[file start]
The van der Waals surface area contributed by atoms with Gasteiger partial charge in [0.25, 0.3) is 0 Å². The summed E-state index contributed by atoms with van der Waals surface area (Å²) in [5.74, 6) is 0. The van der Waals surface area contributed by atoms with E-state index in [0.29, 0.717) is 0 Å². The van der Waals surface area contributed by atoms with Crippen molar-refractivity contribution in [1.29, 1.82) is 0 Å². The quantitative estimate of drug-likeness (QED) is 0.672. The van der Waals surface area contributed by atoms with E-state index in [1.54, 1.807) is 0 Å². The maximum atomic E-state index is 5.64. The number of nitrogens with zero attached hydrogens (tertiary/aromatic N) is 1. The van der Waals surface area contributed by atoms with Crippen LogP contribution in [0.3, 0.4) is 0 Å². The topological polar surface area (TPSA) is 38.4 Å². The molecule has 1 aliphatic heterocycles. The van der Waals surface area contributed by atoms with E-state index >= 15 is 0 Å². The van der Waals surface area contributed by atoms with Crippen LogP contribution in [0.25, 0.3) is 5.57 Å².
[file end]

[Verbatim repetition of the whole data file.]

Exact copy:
The van der Waals surface area contributed by atoms with Gasteiger partial charge in [0.25, 0.3) is 0 Å². The summed E-state index contributed by atoms with van der Waals surface area (Å²) in [5.74, 6) is 0. The van der Waals surface area contributed by atoms with E-state index in [0.29, 0.717) is 0 Å². The van der Waals surface area contributed by atoms with Crippen molar-refractivity contribution in [1.29, 1.82) is 0 Å². The quantitative estimate of drug-likeness (QED) is 0.672. The van der Waals surface area contributed by atoms with E-state index in [1.54, 1.807) is 0 Å². The maximum atomic E-state index is 5.64. The number of nitrogens with zero attached hydrogens (tertiary/aromatic N) is 1. The van der Waals surface area contributed by atoms with Crippen LogP contribution in [0.3, 0.4) is 0 Å². The topological polar surface area (TPSA) is 38.4 Å². The molecule has 1 aliphatic heterocycles. The van der Waals surface area contributed by atoms with E-state index >= 15 is 0 Å². The van der Waals surface area contributed by atoms with Crippen LogP contribution in [0.25, 0.3) is 5.57 Å².